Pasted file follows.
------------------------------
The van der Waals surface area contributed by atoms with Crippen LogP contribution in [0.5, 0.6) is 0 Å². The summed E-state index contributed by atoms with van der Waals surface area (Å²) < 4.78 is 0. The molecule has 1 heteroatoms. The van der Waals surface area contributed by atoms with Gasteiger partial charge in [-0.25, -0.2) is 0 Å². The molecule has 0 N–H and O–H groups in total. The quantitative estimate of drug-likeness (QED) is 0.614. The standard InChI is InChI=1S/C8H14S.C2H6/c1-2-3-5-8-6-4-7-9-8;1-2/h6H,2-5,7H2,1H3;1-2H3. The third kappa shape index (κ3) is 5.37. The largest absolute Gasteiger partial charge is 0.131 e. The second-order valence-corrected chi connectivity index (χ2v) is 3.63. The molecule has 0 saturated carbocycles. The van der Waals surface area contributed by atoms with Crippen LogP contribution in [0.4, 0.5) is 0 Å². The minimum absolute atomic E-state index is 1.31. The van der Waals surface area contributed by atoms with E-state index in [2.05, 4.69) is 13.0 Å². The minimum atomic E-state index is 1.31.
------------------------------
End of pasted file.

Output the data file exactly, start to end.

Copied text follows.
The van der Waals surface area contributed by atoms with Crippen LogP contribution in [0.5, 0.6) is 0 Å². The summed E-state index contributed by atoms with van der Waals surface area (Å²) < 4.78 is 0. The molecule has 1 heteroatoms. The van der Waals surface area contributed by atoms with Gasteiger partial charge in [-0.25, -0.2) is 0 Å². The molecule has 0 N–H and O–H groups in total. The quantitative estimate of drug-likeness (QED) is 0.614. The standard InChI is InChI=1S/C8H14S.C2H6/c1-2-3-5-8-6-4-7-9-8;1-2/h6H,2-5,7H2,1H3;1-2H3. The third kappa shape index (κ3) is 5.37. The largest absolute Gasteiger partial charge is 0.131 e. The second-order valence-corrected chi connectivity index (χ2v) is 3.63. The molecule has 0 saturated carbocycles. The van der Waals surface area contributed by atoms with Crippen LogP contribution in [0.4, 0.5) is 0 Å². The minimum absolute atomic E-state index is 1.31. The van der Waals surface area contributed by atoms with E-state index in [2.05, 4.69) is 13.0 Å². The minimum atomic E-state index is 1.31.